The Union Budget 2017-18 was presented by Mr. Arun Jaitley, the Finance Minister of India, on 1st February 2017. The Finance Minister states that there has been 36% increase in the foreign direct investment (FDI) inflows in India. In order to encourage more investments and participation from the private sector the Government has proposed in the Budget the following opportunities and policy reforms pertaining to the infrastructure sector and the FDI in India:
PROPOSED INFRASTRUCTURE SECTOR REFORMS
- Budget allocation: The Government has made an allocation of Rs. 396135 crores (USD 5894 crores approx) for infrastructure, which has been the biggest ever allocation for infrastructure so far; It has decided to provide Rs. 2,41,387 crore (USD 3592 crores approx) for the transport sector including roads, railways and shipping; It has decided to allocate Rs. 64900 crore (USD 965 crores approx) for national highways;
- Government to introduce a Bill to streamline institutional arrangements for resolution of disputes in infrastructure related construction contracts, PPP and public utility contracts by amending the Arbitration and Conciliation Act 1996;
- Government to launch a Trade Infrastructure Export Scheme which will aim at building export infrastructure for which the Centre and the states will equally share the cost of development;
- Proposed relaxation in the norms for startups in India for getting tax exemptions;
- Government to unveil a new metro rail policy;
- Government to develop selected airports in tier-II cities under the PPP mode.
PROPOSED FDI REFORMS
The Government has stated that there has been 36% increase in FDI inflows in India during 2016-17 and the foreign exchange reserves at USD 361 billion as on 20th January 2017 will be sufficient to cover the 12 months needs. It further states that more than 90% FDI inflows have been allowed through the automatic route, where no approval of the Reserve Bank of India (RBI) has to be sought for. The Government has proposed to further liberalize the FDI policy. The following changes have been made:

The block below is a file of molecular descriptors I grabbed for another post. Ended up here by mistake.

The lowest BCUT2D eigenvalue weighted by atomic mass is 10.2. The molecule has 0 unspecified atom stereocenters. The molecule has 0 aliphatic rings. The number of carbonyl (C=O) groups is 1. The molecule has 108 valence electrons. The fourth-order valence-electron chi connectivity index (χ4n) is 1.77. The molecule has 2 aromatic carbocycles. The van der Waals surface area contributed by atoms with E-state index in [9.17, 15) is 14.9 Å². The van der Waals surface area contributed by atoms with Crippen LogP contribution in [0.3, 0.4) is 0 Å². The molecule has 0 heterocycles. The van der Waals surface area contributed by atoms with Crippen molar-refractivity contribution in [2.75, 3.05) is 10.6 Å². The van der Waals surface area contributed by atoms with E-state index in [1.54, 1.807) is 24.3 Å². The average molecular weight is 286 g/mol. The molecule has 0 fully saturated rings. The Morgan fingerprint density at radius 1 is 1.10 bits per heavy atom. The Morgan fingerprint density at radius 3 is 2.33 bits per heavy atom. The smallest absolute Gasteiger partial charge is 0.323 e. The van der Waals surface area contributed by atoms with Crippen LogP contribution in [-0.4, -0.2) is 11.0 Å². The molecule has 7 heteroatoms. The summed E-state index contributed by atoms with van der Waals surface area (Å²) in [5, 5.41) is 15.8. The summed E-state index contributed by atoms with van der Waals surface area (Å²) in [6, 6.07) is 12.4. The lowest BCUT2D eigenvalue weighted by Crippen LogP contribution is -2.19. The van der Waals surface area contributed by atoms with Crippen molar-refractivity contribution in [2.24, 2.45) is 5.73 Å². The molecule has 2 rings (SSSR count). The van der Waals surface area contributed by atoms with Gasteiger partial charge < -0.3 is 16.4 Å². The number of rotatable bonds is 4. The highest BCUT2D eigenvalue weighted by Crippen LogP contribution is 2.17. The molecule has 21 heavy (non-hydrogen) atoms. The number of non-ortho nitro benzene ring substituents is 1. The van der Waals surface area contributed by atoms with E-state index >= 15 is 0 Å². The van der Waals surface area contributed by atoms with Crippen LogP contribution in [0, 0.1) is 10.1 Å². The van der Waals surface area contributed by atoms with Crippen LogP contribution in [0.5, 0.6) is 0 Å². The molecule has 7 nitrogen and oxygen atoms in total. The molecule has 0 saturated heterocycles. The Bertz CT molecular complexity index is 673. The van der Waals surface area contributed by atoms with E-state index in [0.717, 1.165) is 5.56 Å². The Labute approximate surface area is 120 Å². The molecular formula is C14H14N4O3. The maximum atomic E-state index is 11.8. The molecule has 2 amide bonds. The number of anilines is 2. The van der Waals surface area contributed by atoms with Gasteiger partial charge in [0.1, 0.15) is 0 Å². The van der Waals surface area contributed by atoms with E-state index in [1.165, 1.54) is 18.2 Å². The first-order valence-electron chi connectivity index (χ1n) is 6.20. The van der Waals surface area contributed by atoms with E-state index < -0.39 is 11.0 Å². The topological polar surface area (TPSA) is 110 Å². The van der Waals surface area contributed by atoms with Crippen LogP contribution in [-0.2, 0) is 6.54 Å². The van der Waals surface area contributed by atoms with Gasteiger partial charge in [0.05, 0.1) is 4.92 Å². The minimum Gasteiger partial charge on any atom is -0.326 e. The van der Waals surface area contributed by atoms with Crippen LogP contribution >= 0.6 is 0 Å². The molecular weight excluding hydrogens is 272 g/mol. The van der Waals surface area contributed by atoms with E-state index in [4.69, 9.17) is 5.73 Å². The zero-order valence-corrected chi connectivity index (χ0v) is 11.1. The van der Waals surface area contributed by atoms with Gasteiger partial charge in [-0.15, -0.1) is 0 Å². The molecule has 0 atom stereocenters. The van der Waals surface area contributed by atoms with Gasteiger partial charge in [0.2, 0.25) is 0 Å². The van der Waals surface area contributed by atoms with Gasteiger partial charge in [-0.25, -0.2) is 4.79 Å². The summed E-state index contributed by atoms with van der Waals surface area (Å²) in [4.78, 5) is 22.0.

i) The Foreign Investment Promotion Board (FIPB), a single window clearance for processing the applications for FDI in India, which are under the approval/Government route, and making recommendations for Government approval, has successfully implemented e-filing and online processing of applications. Therefore, the Government has decided to abolish the FIPB in 2017;
ii) Exemption of the category I foreign portfolio investors (FPIs), i.e. Government and Government related investors such as central banks, sovereign wealth funds and international or multilateral organizations, etc, and category II FPIs, i.e. mutual funds, pension funds, etc from the provisions of indirect transfer. Indirect transfer provision shall not apply in case of redemption of shares or interests outside India as a result of or arising out of redemption or sale of investment in India which is chargeable to tax in India;
iii) Ease of business environment for the FPIs by introducing a common application form for registration, opening of bank, dematerialized accounts and issue of PAN;
iv) Government to introduce a Bill on illegal deposit schemes to protect the investors from various dubious schemes;
v) Government also to introduce a Bill relating to the resolution of financial firms to protect the consumers of various financial institutions.
The aforesaid reforms have focused on transformation; infrastructure development; higher investments; and greater private participation in the development of India.
The Indian Lawyer